As a person with a disability who uses a walking stick and other mobility aids, but has an ‘invisible’ disability, I can obviously speak to some of the issues faced by the disability community, particularly others who are in a similar situation. Visibility matters to break down stigma and myth. I am also passionate about the rights of women and girls, and I speak to those issues in my novels as well as my non-fiction, documentaries and public talks and essays.
Q. What can average people do to help?
A. Be aware of the experiences and needs of people around you, and if you can, give back to the community and to those in need, through volunteer work, spreading the word, or fundraising. It all helps.
Q. You have dual Australian and Canadian citizenship and are currently living in Vancouver, British Columbia (B.C.), with your family. How long did you live in Australia for and what made you come back now? Were you originally from Vancouver?
A. I was born on Vancouver Island and Canada is always in my heart, though I’ve lived in Europe, in New York, in Sydney and more recently back in Vancouver. I love travel and I don’t think I’ll ever be able to stick to just one place, and neither will my characters. I have family in New South Wales and B.C., so we tend to divide our time between those two places.
Q. Seeing how we are still in quarantine and self isolation, how do you plan to promote The War Widow?
A. I won’t lie, this is a difficult time for authors, bookshops and publishers. As an author, I enjoy meeting readers on tour and introducing the book to them. I will miss being able to do that in person, but I plan to do online readings, live events and other virtual tour activities. Thankfully many local bookshops deliver, and The War Widow is available on ebook, Kindle, Apple Books and audio book. I appreciate all the support and wonderful reviews that have been flooding in.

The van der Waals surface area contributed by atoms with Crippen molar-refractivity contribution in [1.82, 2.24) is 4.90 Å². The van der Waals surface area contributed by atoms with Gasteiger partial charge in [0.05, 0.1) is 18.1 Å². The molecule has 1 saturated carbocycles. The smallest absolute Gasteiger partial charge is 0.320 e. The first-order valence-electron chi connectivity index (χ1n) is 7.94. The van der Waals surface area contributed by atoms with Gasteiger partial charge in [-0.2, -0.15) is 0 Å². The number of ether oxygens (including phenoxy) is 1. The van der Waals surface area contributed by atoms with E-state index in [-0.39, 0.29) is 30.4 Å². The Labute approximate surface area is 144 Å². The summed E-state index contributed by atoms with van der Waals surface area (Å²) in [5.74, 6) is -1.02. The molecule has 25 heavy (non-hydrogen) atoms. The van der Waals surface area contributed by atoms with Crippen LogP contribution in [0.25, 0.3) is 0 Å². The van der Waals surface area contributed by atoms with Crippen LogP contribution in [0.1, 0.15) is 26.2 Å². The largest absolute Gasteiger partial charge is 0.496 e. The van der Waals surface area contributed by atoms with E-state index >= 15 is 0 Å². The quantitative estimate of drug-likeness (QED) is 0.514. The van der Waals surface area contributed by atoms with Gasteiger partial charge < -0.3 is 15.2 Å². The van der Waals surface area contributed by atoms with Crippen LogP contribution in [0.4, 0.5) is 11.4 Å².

Q. Why do you think people should read it? What do you think they will like about it?
A. The War Widow is an immersive and empowering lockdown read with a hard-boiled vibe, and I think the post-Second World War backdrop, the exploration of women’s roles, injustice and human rights all resonate with many issues today. Overall, though, it’s just a great story to be taken away by, and reminds you of the strength of the human spirit.
Q. Are you currently working on anything at the moment?
A. I am writing my second Billie Walker novel, the follow up to The War Widow. I also just launched the fourth book in my Pandora English YA paranormal series, The Cobra Queen, and I’m working on a crime podcast.
Q. With all the stories you have covered and all the things you have written about, do you have a dream book you would like to write or a project you still would like to do? Explain.
A. There are so many more books to write, and documentaries and podcasts to produce and to host. It’s endless, really. The world is a fascinating place.
Q. You are also a PhD candidate. What do you enjoy about learning? Why is education important? What would you still like to learn? Experience?
A. Again, this is endless. There aren’t enough days in one lifetime to learn enough. I am constantly hungry for more.
Q. Anything else you would like to say?
A. Thank you for taking the time, and for supporting authors.
Read my review of The War Widow here.